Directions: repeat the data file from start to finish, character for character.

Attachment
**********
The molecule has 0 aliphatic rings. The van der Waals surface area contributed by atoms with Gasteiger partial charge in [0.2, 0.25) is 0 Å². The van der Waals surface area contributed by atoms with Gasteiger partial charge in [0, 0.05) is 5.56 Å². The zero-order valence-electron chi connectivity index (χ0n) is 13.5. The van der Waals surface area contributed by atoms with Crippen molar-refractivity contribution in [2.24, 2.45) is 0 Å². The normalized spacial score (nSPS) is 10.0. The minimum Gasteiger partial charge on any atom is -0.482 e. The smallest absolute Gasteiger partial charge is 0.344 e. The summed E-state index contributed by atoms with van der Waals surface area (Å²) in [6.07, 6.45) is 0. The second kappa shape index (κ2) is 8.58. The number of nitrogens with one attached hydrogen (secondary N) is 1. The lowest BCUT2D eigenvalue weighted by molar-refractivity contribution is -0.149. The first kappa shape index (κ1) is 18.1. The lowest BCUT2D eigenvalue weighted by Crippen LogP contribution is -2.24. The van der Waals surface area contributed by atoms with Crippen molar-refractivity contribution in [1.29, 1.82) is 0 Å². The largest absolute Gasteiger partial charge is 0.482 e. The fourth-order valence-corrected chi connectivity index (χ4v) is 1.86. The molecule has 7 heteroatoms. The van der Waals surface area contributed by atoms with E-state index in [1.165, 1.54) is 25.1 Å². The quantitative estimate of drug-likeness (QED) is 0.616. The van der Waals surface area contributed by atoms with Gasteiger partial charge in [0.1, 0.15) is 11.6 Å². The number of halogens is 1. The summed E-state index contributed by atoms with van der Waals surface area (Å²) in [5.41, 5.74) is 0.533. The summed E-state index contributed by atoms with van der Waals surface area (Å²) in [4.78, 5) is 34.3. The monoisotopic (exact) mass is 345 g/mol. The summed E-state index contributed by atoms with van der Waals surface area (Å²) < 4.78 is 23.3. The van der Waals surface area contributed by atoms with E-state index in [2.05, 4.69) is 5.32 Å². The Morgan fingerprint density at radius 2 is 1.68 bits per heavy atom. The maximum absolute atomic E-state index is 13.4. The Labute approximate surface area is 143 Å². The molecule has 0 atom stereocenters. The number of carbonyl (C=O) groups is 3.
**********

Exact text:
The molecule has 0 aliphatic rings. The van der Waals surface area contributed by atoms with Gasteiger partial charge in [0.2, 0.25) is 0 Å². The van der Waals surface area contributed by atoms with Gasteiger partial charge in [0, 0.05) is 5.56 Å². The zero-order valence-electron chi connectivity index (χ0n) is 13.5. The van der Waals surface area contributed by atoms with Crippen molar-refractivity contribution in [2.24, 2.45) is 0 Å². The normalized spacial score (nSPS) is 10.0. The minimum Gasteiger partial charge on any atom is -0.482 e. The smallest absolute Gasteiger partial charge is 0.344 e. The summed E-state index contributed by atoms with van der Waals surface area (Å²) in [6.07, 6.45) is 0. The second kappa shape index (κ2) is 8.58. The number of nitrogens with one attached hydrogen (secondary N) is 1. The lowest BCUT2D eigenvalue weighted by molar-refractivity contribution is -0.149. The first kappa shape index (κ1) is 18.1. The lowest BCUT2D eigenvalue weighted by Crippen LogP contribution is -2.24. The van der Waals surface area contributed by atoms with Crippen molar-refractivity contribution in [1.29, 1.82) is 0 Å². The largest absolute Gasteiger partial charge is 0.482 e. The fourth-order valence-corrected chi connectivity index (χ4v) is 1.86. The molecule has 7 heteroatoms. The van der Waals surface area contributed by atoms with E-state index in [1.165, 1.54) is 25.1 Å². The quantitative estimate of drug-likeness (QED) is 0.616. The van der Waals surface area contributed by atoms with Gasteiger partial charge in [0.1, 0.15) is 11.6 Å². The number of halogens is 1. The summed E-state index contributed by atoms with van der Waals surface area (Å²) in [5.41, 5.74) is 0.533. The summed E-state index contributed by atoms with van der Waals surface area (Å²) in [4.78, 5) is 34.3. The monoisotopic (exact) mass is 345 g/mol. The summed E-state index contributed by atoms with van der Waals surface area (Å²) < 4.78 is 23.3. The van der Waals surface area contributed by atoms with E-state index in [2.05, 4.69) is 5.32 Å². The Morgan fingerprint density at radius 2 is 1.68 bits per heavy atom. The maximum absolute atomic E-state index is 13.4. The Labute approximate surface area is 143 Å². The molecule has 0 atom stereocenters. The number of carbonyl (C=O) groups is 3.